Centre director Professor Emad El-Omar. Picture: John Veage

Microbiome Research Centre opens at Kogarah

The Microbiome Research Centre (MRC) at Kogarah was officially opened on August 9 – a project three years in the making.

Extracted from article published in the St George and Sutherland Shire Leader


The Microbiome Research Centre (MRC) at Kogarah was officially opened on August 9 – a project three years in the making.

It started as a visionary hub of ideas, and in only a few years, has become the site of cutting edge studies designed to make a difference to the lives of patients.

It is the major focus of the St George and Sutherland Medical Research Foundation, which is determined to make the centre a global leader in its field. 

Already 60 projects are underway and have been growing steadily in the laboratories, which house the next pool of talented researchers from clinical schools across Sydney. 

Intrigue crosses community borders, with collaborators from China to California expressing great interest in the hub’s work.

A total of $13.5 million has been raised to bring the centre to where it is today, thanks to an army of people behind the scenes.

The centre is a University of NSW facility that is dedicated to studying gut health. It is also supported by the South Eastern Sydney Local Health District.

It brings together researchers and clinicians on one campus, where vital programs examine the effects of gut bacteries on obesity, diabetes, foetal health, allergies and cancer.

Funding has been steady and strong. The federal government kickstarted hand-outs with a $4 million grant in 2017. It was followed by an extra $6.5 million in federal and state dollars, plus a $3 million from a private benefactor, Sir Owen Glenn.

Money goes towards new discoveries of the function of the gut, and how digestive problems are caused by imbalances in gut microbiota. Researchers essentially investigate how changes in gut health appear to play a role in conditions such as inflammatory bowel disease.

The facility will also include a fully integrated bioinformatics unit and will conduct studies of the effects of the microbiome in pregnancy and early childhood.

Foundation chairman, Professor John Edmonds says the centre has continued its drive to tackle Australia’s health priorities.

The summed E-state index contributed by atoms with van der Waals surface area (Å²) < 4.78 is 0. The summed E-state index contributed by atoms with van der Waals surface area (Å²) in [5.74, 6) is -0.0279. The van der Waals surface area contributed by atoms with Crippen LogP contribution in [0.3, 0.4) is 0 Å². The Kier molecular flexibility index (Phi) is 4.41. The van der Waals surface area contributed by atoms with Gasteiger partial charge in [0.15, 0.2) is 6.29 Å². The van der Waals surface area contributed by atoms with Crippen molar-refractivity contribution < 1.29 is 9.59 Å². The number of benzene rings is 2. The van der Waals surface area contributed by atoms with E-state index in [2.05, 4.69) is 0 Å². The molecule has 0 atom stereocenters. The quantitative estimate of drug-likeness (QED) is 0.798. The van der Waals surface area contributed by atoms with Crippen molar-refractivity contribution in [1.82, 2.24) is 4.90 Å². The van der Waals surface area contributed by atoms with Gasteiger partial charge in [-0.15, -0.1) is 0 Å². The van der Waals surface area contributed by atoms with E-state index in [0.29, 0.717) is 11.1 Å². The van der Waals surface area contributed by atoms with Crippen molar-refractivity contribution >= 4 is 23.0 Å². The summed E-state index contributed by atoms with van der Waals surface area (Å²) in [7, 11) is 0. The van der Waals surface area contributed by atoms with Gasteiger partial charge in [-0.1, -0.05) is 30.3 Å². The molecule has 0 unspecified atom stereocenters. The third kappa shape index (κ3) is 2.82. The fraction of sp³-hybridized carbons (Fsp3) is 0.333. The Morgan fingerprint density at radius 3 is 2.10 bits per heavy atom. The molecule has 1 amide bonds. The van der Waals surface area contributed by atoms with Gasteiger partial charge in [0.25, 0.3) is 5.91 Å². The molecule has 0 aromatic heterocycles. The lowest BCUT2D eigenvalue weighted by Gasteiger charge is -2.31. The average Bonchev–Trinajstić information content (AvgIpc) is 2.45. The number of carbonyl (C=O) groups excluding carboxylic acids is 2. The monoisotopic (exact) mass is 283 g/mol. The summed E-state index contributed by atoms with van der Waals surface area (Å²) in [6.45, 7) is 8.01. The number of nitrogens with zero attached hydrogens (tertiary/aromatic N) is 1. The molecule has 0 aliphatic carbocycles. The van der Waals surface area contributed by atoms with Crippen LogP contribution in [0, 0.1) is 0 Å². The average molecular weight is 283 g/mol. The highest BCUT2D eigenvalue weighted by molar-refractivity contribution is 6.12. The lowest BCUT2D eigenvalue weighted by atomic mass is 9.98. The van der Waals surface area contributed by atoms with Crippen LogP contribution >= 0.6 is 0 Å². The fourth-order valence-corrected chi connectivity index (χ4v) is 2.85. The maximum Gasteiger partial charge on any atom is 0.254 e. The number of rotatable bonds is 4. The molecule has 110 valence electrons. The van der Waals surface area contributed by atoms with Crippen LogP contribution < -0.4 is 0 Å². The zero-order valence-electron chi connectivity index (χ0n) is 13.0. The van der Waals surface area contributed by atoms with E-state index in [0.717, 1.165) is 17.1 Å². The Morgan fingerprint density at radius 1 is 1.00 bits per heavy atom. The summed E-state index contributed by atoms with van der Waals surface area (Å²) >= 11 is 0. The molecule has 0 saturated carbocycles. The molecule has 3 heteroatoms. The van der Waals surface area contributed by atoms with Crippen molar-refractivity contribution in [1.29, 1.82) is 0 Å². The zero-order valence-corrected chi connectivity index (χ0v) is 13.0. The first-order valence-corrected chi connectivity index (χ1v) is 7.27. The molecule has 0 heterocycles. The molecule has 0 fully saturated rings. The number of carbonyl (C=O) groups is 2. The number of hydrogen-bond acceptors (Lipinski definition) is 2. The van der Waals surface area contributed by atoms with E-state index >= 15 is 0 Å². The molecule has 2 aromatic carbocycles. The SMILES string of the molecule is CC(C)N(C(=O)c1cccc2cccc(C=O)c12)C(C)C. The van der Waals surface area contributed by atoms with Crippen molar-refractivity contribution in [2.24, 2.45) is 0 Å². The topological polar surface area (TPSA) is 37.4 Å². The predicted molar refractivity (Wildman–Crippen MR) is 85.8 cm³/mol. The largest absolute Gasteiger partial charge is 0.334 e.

“It uses the National Health Priority Areas as the template for expanding the research collaborations and infrastructure, drawing together the best available talent and expertise locally, nationally and internationally,” he said.

“Clearly the translational impact of this research will take several years to be fully realised but the agenda is very clear – to improve the health and well-being of Australians.

“We’ve opened what we hoped to achieve. It’s been a slow metamorphosis from shabby labs into sparkling ones.”

Centre director, Professor Emad El-Omar, says ambition goes beyond capital growth. 

“It’s about investing in enthusiasm and inspiration for the next generation,” he said. ‘We have excellent labs, but more importantly, this is investing in people.

“This is the only dedicated human microbiome research hub utilising state of the art science to answer important clinical questions. It provides an opportunity to reduce suffering.

“Improved understanding of the microbiome is one of the most exciting developments in medicine over the past decade. And although it’s based in St George, our aim is to take a global position.”

The centre was opened by Banks MP David Coleman, who described the occasion as “momentous”.

“This centre aspires to attract the best and brightest researchers to this part of our city, to create a centre of gravity of depth in intellectual capital,” he said.

“Little by little, the foundation has kept it moving forward. It’s been a long journey with many contributors.”